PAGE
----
I've sort of been waiting for this, and Bernard Condon, AP Business Writer, beat me to it on Manufacturing.net with his headline, "Could The U.S. Dip Into Recession?"
The BRIC nations, which many—especially in Europe—expected to be a driving force in manufacturing, haven't delivered. Brazil may be the biggest disappointment because it has all the infrastructure to be a manufacturing powerhouse. Maybe their obsession with the World Cup and now the Olympics overwhelmed the economic difficulties that are hampering companies from investing in new equipment to make the next move up in production capability. Russia is a mess, thanks to its combative posture in the Ukraine that has turned the rest of the world against it by invoking stringent economic sanctions that are hurting manufacturing. China is a conundrum hiding in a golden egg. A vast manufacturing base (the egg) is poised to inundate the world with domestic IP products that the government is endorsing (funding) to make the country the global economy leader. Problem is that you can't turn on IP overnight, although one or two Chinese laser system suppliers have sent me PR on just such products. And finally, like a broken record, that potential massive market in India may be perking up, with the growth of the domestic auto industry tempting high-power laser suppliers.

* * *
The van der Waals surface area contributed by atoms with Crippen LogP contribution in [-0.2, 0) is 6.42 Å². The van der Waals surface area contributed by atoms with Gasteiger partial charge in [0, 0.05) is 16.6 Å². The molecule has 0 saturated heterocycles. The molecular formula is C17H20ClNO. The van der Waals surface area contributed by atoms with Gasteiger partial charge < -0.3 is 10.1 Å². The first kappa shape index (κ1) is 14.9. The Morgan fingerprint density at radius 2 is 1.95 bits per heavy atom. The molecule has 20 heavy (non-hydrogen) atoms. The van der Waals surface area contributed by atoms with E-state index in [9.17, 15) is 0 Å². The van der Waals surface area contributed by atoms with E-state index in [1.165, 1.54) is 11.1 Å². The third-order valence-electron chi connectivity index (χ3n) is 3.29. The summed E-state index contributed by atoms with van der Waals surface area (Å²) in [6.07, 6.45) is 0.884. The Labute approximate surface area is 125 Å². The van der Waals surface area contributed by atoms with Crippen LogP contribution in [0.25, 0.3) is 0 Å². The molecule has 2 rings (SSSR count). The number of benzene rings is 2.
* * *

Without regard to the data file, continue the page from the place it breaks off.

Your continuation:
Japan, riding a wave of nationalism, is being tempted to sell defense products, but conservative citizens are concerned and the Prime Minister seems ready to back off just when Japanese industry seemed to see a spurt of business on the horizon.
The hoped-for contribution from the Asean nations petered out, with regional politics and internal squabbling diminishing the posture of a low-labor-cost alternative to China.
In Europe, Italian machine tool makers have tossed in the towel on growth for 2014 and are pinning their hopes on a slight increase in sales in 2015. Spain and France, two necessary-for-growth industrialized nations, are not contributing—France because they can't decide if they want to be a service economy, and Spain because internal politics is stultifying expanding investment in capital equipment.
Finally, Condon trots out the oft-used in the past cliché "When the US sneezes, the rest of the world catches a cold." Only he flips it and, citing US exports' support on declining manufacturing economy growth, suggests the world is now sneezing. US manufacturing experienced three months of decline over the first six months of 2014 and the machine tool industry anticipates a soft first half, followed by a stronger second half. Much of the decline is attributed to a sharp fall-off in defense spending and reduced exports to the above-referenced nations.
Is it time for a gesundheit?